Willis Pickard reports from the Scottish Educational Research Association conference in Dundee.
A STRONG attack on the culture of assessing and valuing schools by statistical measurement was made by the headteacher of a Roman Catholic secondary that has pioneered new methods of pupil support and of professional development for staff.
Frank Lennon, head of St Modan's High, Stirling, complained: "The accountability agenda drives everything." He accepted the need for a "data-rich" school but it was a mistake to think of that as the end product.
Mr Lennon was particularly scathing about development plans that had to be drawn up every year, describing it as "pointless bureaucracy masquerading as quality assurance".
He welcomed the different emphasis in the Inspectorate's recent paper on self-evaluation, How Good is Our School?, if by "good" was meant an assertion of moral worth.
Mr Lennon, who told researchers about the challenge of bringing together the learning support and guidance teams in his school and of creating with Glasgow University a professional development course voluntarily taken by a third of the staff, said: "Teachers need not more relevance in their work but more philosophy, to be able to contribute to the development of the whole child."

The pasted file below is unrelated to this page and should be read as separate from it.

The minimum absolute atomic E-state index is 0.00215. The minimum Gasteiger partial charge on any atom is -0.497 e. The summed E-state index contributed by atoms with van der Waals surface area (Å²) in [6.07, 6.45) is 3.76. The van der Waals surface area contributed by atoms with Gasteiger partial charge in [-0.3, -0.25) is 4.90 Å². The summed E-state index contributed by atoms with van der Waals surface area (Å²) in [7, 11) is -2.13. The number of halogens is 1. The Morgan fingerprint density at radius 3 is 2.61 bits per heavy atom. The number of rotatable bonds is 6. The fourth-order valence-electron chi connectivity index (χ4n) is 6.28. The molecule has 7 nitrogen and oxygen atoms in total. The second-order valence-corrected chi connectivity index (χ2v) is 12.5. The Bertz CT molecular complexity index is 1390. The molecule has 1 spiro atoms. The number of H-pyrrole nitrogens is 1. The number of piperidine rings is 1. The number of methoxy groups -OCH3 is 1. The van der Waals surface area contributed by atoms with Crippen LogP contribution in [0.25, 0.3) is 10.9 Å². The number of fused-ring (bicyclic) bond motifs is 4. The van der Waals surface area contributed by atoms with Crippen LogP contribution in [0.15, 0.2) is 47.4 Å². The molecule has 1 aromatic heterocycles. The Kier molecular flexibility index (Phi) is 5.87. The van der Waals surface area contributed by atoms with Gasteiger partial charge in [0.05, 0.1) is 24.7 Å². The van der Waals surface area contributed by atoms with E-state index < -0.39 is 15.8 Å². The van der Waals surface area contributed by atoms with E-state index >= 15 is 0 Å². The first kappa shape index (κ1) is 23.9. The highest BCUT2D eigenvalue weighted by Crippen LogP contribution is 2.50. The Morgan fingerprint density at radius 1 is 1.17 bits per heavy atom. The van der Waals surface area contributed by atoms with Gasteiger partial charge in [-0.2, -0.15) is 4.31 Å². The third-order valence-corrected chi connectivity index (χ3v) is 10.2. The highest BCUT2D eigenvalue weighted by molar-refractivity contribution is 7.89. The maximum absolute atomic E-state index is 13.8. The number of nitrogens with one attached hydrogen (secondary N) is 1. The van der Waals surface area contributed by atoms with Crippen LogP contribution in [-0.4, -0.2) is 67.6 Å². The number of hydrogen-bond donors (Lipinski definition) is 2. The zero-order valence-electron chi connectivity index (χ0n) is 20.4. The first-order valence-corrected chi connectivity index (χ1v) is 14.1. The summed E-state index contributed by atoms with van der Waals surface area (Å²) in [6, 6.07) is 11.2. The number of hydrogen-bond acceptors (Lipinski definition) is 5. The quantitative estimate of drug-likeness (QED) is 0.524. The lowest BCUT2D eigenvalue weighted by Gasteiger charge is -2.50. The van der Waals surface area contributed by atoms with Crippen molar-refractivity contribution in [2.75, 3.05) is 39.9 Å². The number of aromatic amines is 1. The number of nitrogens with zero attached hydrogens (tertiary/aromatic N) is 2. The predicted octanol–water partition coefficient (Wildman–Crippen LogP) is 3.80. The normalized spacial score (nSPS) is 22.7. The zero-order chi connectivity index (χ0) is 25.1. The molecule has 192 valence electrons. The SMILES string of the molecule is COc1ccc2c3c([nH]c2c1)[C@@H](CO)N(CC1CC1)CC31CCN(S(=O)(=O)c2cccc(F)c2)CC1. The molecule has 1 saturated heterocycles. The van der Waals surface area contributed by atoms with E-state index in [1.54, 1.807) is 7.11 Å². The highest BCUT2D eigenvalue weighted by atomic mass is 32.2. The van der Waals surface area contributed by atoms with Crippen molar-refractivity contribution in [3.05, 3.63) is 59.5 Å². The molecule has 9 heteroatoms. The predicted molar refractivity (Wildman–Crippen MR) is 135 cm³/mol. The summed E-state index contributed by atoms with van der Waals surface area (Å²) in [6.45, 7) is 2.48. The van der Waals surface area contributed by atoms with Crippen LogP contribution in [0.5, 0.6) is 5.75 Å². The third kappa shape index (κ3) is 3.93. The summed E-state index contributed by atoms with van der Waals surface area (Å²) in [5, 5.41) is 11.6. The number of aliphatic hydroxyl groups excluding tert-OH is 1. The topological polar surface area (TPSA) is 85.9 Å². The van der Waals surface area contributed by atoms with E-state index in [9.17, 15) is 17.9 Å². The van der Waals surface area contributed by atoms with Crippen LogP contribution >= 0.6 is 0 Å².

He added: "We are not afraid of the word love in St Modan's."
He would ban the term "extracurricular activity" since all activities, including sport, contributed educationally.
May Sweeney, St Modan's depute head, said that the promotion structure in schools can inhibit professional development. A principal teacher often interpreted their identity and role in terms of the subject department and felt uncomfortable at contemplating doing anything else.